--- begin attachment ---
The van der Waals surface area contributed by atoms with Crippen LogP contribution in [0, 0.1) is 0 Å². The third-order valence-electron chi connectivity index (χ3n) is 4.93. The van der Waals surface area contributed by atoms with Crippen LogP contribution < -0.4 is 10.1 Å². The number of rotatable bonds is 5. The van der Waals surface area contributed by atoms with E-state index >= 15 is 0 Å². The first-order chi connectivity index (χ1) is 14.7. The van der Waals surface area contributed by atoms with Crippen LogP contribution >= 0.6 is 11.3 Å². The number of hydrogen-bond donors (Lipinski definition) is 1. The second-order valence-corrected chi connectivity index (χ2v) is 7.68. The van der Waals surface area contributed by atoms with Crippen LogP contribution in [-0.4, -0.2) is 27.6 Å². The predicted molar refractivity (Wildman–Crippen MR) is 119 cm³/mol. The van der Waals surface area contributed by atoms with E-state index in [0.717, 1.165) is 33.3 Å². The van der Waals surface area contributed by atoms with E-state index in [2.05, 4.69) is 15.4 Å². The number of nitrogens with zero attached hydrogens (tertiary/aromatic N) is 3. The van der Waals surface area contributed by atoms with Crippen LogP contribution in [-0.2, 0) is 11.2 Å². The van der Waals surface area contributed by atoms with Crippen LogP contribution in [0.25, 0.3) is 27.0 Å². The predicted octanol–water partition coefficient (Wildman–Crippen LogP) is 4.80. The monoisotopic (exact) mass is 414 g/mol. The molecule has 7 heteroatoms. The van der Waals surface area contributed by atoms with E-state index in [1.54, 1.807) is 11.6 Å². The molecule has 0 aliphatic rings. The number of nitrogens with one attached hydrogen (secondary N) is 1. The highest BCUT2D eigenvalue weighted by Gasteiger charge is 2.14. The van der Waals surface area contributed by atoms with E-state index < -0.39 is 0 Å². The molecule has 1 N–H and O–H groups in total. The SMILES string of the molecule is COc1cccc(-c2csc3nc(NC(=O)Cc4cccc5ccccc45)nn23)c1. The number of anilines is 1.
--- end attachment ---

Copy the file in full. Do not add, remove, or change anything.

The van der Waals surface area contributed by atoms with Crippen LogP contribution in [0, 0.1) is 0 Å². The third-order valence-electron chi connectivity index (χ3n) is 4.93. The van der Waals surface area contributed by atoms with Crippen LogP contribution < -0.4 is 10.1 Å². The number of rotatable bonds is 5. The van der Waals surface area contributed by atoms with E-state index >= 15 is 0 Å². The first-order chi connectivity index (χ1) is 14.7. The van der Waals surface area contributed by atoms with Crippen LogP contribution >= 0.6 is 11.3 Å². The number of hydrogen-bond donors (Lipinski definition) is 1. The second-order valence-corrected chi connectivity index (χ2v) is 7.68. The van der Waals surface area contributed by atoms with Crippen LogP contribution in [-0.4, -0.2) is 27.6 Å². The predicted molar refractivity (Wildman–Crippen MR) is 119 cm³/mol. The van der Waals surface area contributed by atoms with E-state index in [0.717, 1.165) is 33.3 Å². The van der Waals surface area contributed by atoms with E-state index in [2.05, 4.69) is 15.4 Å². The number of nitrogens with zero attached hydrogens (tertiary/aromatic N) is 3. The van der Waals surface area contributed by atoms with Crippen LogP contribution in [-0.2, 0) is 11.2 Å². The van der Waals surface area contributed by atoms with Crippen LogP contribution in [0.25, 0.3) is 27.0 Å². The predicted octanol–water partition coefficient (Wildman–Crippen LogP) is 4.80. The monoisotopic (exact) mass is 414 g/mol. The molecule has 7 heteroatoms. The van der Waals surface area contributed by atoms with E-state index in [1.54, 1.807) is 11.6 Å². The molecule has 0 aliphatic rings. The number of nitrogens with one attached hydrogen (secondary N) is 1. The highest BCUT2D eigenvalue weighted by Gasteiger charge is 2.14. The van der Waals surface area contributed by atoms with E-state index < -0.39 is 0 Å². The molecule has 1 N–H and O–H groups in total. The SMILES string of the molecule is COc1cccc(-c2csc3nc(NC(=O)Cc4cccc5ccccc45)nn23)c1. The number of anilines is 1.